President Trump invoked a Korean War-era act "if we need it" as part of a plan to combat the coronavirus. Photo: Chip Somodevilla/Getty Images

President Trump says he has invoked the Defense Production Act but has provided few details about what he's ordered to address the coronavirus outbreak in the U.S.

Why it matters: Hospitals around the country are coping with a lack of medical supplies and respirators as the number of Americans in need of treatment for COVID-19 rises. The act would authorize Trump to use his presidential powers to direct the private sector to ramp up the production of critically needed materials, like masks and ventilators, in the interest of national defense.

  • At a news briefing on Friday, Trump said he had invoked the act "yesterday," but at Thursday's briefing confirmed he had proceeded with no authorizations under the act.
  • Trump said Thursday the states are responsible for adequate supplies to hospitals, and that he would make orders under the act "if we were desperately in need of something -- and we, frankly, will know about that very shortly."

What it does: President Harry Truman signed the Defense Production Act of 1950 to address the lack of war-time equipment during the Korean War, but Congress has expanded the act to generally cover all national emergencies. Presidents have invoked it more than 50 times during crises like hurricanes and to prevent terrorism.

  • It lets the president provide the private sector with incentives to "expand the production and supply of critical materials and goods," through loans, loan guarantees, direct purchases, and purchase commitments.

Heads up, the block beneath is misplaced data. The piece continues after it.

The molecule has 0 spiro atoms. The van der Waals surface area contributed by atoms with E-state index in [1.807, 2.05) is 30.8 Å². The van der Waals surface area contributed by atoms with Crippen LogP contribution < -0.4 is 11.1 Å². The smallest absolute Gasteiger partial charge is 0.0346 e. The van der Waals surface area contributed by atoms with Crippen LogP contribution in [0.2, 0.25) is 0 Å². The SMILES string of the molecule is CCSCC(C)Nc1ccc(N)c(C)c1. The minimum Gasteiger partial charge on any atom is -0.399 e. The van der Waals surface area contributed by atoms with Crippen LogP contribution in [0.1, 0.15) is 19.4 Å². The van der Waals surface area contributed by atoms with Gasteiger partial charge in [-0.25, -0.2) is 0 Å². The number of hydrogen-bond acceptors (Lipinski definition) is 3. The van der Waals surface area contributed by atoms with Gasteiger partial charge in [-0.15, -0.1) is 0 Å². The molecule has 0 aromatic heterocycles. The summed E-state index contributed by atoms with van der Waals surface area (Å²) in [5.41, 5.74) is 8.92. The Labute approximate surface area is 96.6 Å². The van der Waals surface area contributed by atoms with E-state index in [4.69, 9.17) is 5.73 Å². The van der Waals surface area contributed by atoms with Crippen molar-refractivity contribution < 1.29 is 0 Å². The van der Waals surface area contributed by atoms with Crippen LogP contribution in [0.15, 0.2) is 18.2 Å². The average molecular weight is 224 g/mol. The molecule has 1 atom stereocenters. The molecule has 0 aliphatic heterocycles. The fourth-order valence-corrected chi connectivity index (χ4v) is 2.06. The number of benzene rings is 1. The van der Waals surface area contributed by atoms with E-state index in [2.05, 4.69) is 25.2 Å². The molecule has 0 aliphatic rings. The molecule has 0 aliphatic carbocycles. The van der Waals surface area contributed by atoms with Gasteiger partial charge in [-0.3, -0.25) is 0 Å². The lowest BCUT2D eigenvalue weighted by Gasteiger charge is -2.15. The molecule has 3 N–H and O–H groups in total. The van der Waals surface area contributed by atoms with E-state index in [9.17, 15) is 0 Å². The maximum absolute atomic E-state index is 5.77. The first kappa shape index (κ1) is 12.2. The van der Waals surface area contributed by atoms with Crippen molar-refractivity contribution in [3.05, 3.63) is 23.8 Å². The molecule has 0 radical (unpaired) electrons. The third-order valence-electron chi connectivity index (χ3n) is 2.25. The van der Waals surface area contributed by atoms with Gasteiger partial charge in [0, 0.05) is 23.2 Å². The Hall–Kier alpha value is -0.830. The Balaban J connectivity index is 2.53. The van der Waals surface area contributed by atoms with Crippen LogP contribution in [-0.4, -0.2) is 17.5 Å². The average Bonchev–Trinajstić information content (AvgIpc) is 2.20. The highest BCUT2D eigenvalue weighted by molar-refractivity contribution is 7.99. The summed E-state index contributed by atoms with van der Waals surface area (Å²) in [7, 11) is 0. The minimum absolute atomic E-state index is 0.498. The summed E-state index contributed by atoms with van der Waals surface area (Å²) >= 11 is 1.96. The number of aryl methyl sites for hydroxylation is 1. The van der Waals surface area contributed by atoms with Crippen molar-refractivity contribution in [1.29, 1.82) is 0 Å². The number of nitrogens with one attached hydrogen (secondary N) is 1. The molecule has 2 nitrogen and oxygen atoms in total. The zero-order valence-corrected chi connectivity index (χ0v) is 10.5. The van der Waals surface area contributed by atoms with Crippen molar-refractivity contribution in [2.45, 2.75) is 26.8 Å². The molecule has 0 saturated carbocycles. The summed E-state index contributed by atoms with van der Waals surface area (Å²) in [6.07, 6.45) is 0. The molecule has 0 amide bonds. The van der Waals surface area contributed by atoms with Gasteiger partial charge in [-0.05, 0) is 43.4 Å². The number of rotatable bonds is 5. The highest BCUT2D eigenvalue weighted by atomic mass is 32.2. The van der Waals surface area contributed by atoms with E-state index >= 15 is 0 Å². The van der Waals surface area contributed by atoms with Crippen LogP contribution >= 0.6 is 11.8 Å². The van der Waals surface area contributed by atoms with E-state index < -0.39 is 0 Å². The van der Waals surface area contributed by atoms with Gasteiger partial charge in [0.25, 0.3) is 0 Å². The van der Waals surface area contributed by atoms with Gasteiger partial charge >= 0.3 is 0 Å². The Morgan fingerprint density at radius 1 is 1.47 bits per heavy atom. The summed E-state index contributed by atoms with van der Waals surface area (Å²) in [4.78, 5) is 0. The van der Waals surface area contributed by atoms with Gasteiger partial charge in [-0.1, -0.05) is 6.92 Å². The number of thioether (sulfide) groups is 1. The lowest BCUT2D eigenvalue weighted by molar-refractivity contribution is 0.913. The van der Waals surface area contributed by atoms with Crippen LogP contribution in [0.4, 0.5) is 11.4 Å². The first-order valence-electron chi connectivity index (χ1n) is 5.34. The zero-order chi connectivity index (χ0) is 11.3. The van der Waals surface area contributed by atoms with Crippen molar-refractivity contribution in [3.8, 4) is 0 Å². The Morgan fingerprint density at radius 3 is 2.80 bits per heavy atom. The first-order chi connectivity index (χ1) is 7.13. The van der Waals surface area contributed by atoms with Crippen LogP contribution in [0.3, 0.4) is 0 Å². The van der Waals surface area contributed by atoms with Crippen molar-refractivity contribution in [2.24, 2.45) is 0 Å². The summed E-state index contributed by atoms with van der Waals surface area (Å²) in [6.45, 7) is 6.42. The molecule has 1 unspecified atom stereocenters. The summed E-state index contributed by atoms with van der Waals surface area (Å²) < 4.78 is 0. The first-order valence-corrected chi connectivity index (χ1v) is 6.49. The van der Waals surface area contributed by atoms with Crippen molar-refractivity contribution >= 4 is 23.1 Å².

• The president could also require companies to prioritize government contracts and orders that are for national defense interests.
  • The president could establish voluntary agreements with private industries and block proposed foreign corporate mergers, acquisitions, or takeovers that threaten national security.

The act was most recently invoked in 2017 after the Hurricane Maria devastated Puerto Rico, as the Federal Emergency Management Agency looked to prioritize contracts for food, bottled water, manufactured housing units.

Go deeper

Judge orders Eric Trump to testify in New York probe before election

Photo: Ira L. Black/Corbis via Getty Images

A judge on Wednesday ordered Eric Trump to comply with a subpoena to testify before the presidential election in a New York probe into the Trump family business.

The state of play: New York Attorney General Letitia James (D) last month said her office had filed a lawsuit to compel the Trump Organization to comply with subpoenas related to an investigation into whether President Trump and his company improperly inflated the value of its assets on financial statements.

1 hour ago - Podcasts

Reid Hoffman and Mark Pincus on the rise of Silicon Valley SPACs

Silicon Valley venture capitalists are no longer content with investing in startups and then eventually handing them off. Instead, many are now forming SPACs, or blank-check acquisition companies, to ride tech unicorns into the public markets themselves.

Axios Re:Cap digs into this trend with the co-founders of a new tech SPAC called Reinvent Technology Partners: Reid Hoffman, a co-founder of LinkedIn and partner at Greylock, and Mark Pincus, the founder and former CEO of Zynga.

Updated 2 hours ago - Politics & Policy

Coronavirus dashboard

Illustration: Sarah Grillo/Axios

  1. Global: Total confirmed cases as of 2:30 p.m. ET: 31,717,955 — Total deaths: 973,014 Total recoveries: 21,795,005Map.
  2. U.S.: Total confirmed cases as of 2:30 p.m. ET: 6,913,046 — Total deaths: 201,319 — Total recoveries: 2,646,959 — Total tests: 96,612,436Map.
  3. Health: CDC director says over 90% of Americans have not yet been exposed to coronavirus — Supply shortages continue to plague testing.
  4. Politics: Fauci clashes with Rand Paul at COVID hearing: "You're not listening" — FDA chief vows agency will not accept political pressure on coronavirus vaccine.
  5. Vaccines: Johnson & Johnson begins large phase 3 trial — The FDA plans to toughen standards.
  6. Sports: Less travel is causing the NBA to see better basketball.

Get Axios AM in your inbox

Catch up on coronavirus stories and special reports, curated by Mike Allen everyday

Please enter a valid email.

Subscription failed
Thank you for subscribing!